The net clinical benefit of anticoagulants for atrial fibrillation (AF) -- one of the most important causes of irregular heartbeats and a leading cause of stroke -- decreases with age, as the risk of death from other factors diminishes their benefit in older patients, according to a study led by researchers at UC San Francisco.
Research improves understanding of mechanism of atrial fibrillation
Mouse model studies show that noncoding DNA regions linked to atrial fibrillation risk can display long-range regulatory functions directed at Pitx2 gene and in this way predispose to the condition.
Medications used to treat atrial fibrillation may raise risk of falls
To prevent atrial fibrillation symptoms, health professionals may treat patients with medications to control their heart rate or rhythm.
Atrial fibrillation: New marker for atrial damage discovered
Atrial fibrillation is a common abnormal heart rhythm. It is treated either with medications or by applying heat or extreme cold to destroy small specific tissue areas in the atrium.
Former NFL players may face higher risk of atrial fibrillation
Former National Football League (NFL) players were nearly 6 times more likely to have atrial fibrillation (AF), a type of irregular heartbeat that can lead to stroke.
New technology improves atrial fibrillation detection after stroke
It's important to determine whether stroke patients also experience atrial fibrillation (Afib).
More Atrial Fibrillation News and Atrial Fibrillation Current Events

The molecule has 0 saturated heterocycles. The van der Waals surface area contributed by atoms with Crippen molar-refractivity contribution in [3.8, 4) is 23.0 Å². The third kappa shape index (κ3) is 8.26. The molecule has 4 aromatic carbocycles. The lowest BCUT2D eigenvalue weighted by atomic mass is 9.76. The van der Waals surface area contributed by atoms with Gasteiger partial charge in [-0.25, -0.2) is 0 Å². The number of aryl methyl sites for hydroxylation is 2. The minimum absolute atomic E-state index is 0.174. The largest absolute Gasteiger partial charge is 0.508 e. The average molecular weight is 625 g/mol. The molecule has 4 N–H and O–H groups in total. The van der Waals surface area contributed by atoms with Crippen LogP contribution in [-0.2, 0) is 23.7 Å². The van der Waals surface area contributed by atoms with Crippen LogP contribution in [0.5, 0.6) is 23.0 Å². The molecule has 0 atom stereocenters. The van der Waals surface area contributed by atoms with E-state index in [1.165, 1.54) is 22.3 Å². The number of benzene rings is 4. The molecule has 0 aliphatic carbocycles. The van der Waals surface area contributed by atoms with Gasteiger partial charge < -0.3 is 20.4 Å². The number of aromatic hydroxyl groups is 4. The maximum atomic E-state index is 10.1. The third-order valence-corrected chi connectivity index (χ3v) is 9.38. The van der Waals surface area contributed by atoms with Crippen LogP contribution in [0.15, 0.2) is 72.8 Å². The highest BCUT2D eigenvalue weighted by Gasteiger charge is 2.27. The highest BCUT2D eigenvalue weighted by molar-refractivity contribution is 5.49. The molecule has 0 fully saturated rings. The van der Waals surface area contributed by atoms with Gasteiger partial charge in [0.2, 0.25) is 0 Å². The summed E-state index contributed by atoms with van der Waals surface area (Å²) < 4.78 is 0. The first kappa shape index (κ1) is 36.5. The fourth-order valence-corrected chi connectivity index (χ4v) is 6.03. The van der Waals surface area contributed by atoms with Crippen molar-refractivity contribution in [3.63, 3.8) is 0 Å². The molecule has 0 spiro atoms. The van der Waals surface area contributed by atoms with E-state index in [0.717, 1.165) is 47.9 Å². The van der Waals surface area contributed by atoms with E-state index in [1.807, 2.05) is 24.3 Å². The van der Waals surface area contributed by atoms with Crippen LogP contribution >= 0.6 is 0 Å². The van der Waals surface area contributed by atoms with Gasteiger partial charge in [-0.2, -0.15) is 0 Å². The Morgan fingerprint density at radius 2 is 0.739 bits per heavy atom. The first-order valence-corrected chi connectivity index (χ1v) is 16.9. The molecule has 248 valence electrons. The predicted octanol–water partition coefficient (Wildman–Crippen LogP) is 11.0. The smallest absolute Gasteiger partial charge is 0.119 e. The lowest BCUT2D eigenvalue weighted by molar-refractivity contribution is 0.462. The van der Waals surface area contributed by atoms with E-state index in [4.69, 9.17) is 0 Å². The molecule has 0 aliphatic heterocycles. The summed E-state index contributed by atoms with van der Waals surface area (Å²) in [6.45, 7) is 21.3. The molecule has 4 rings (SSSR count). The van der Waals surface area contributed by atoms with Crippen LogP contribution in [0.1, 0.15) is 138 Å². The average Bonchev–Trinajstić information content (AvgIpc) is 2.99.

Trending Science News

Current Coronavirus (COVID-19) News

Top Science Podcasts

We have hand picked the top science podcasts of 2020.
Now Playing: TED Radio Hour

Climate Mindset
In the past few months, human beings have come together to fight a global threat. This hour, TED speakers explore how our response can be the catalyst to fight another global crisis: climate change. Guests include political strategist Tom Rivett-Carnac, diplomat Christiana Figueres, climate justice activist Xiye Bastida, and writer, illustrator, and artist Oliver Jeffers.
Now Playing: Science for the People

#562 Superbug to Bedside
By now we're all good and scared about antibiotic resistance, one of the many things coming to get us all. But there's good news, sort of. News antibiotics are coming out! How do they get tested? What does that kind of a trial look like and how does it happen? Host Bethany Brookeshire talks with Matt McCarthy, author of "Superbugs: The Race to Stop an Epidemic", about the ins and outs of testing a new antibiotic in the hospital.
Now Playing: Radiolab

Speedy Beet
There are few musical moments more well-worn than the first four notes of Beethoven's Fifth Symphony. But in this short, we find out that Beethoven might have made a last-ditch effort to keep his music from ever feeling familiar, to keep pushing his listeners to a kind of psychological limit. Big thanks to our Brooklyn Philharmonic musicians: Deborah Buck and Suzy Perelman on violin, Arash Amini on cello, and Ah Ling Neu on viola. And check out The First Four Notes, Matthew Guerrieri's book on Beethoven's Fifth. Support Radiolab today at Radiolab.org/donate.